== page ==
### Using the Two-Way MANOVA test in Research

This easy tutorial will show you how to run the Two Way MANOVA test in SPSS, and how to interpret the result.

Two-way multivariate analysis of variance (MANOVA) deals with testing the effects of the two grouping variables, usually called factors, on the measured observations as well as interaction effects between the factors. In addition, It is the direct multivariate analog of two-way univariate ANOVA and is able to deal with possible correlations between the variables under consideration. (Source)

On the other hand, two-way MANOVA is a parametric test. So, we use two-way MANOVA when we want to determine whether there is an interaction between the two independent categorical variables on the two or more continuous dependent variables. Therefore, we have two independent categorical variable and two or more continuous dependent variables.

### Assumptions of the Two-Way MANOVA Test

When performing a Two-Way MANOVA procedure the following assumptions are required

- two independent categorical variables with two or more groups
- two or more dependent continuous variables
- data are normally distributed
- independence of observations
- sample size (more cases in each group than the number of dependent variables)
- no univariate or multivariate outliers
- homogeneity of variance-covariance matrices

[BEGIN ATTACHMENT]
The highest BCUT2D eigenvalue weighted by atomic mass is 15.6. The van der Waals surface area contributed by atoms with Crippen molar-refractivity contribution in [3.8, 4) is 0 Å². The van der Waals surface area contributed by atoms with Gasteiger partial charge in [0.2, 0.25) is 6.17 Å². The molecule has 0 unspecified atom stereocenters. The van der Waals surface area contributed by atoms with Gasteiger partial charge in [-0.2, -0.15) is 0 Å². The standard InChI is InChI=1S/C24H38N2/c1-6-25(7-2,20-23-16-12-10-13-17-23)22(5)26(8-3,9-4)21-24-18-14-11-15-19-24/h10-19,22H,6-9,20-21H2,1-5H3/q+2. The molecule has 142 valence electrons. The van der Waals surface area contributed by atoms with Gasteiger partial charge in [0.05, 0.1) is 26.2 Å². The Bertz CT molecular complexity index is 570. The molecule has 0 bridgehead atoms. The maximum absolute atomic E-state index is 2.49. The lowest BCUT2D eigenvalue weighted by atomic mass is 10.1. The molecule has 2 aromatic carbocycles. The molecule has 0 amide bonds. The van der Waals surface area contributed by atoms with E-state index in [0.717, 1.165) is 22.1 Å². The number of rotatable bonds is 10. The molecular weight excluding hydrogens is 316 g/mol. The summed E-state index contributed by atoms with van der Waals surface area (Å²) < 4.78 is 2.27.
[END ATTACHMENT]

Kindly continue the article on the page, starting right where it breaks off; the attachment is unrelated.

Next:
- no multicollinearity
- a linear relationship between each pair of continuous dependent variables for each group of the independent categorical variable
- multivariate normality

### An Example: Two-Way MANOVA Test

This guide will explain, step by step, how to run the Two-way MANOVA test in SPSS statistical software by using an example.

We want to examine whether there is an interaction effect of gender and training on English test scores, Math test scores, and History test scores. Therefore, we have two independent categorical variables: Gender (male and female) and training (1 or 2 or 3 months) and three continuous dependent variables (English test score, Math test score, and History test score).

Null hypothesis:

There is no effect of interaction between the two independent categorical variables on the two or more continuous dependent variables.

Alternative hypothesis:

There is an effect of interaction between the two independent categorical variables on the two or more continuous dependent variables.

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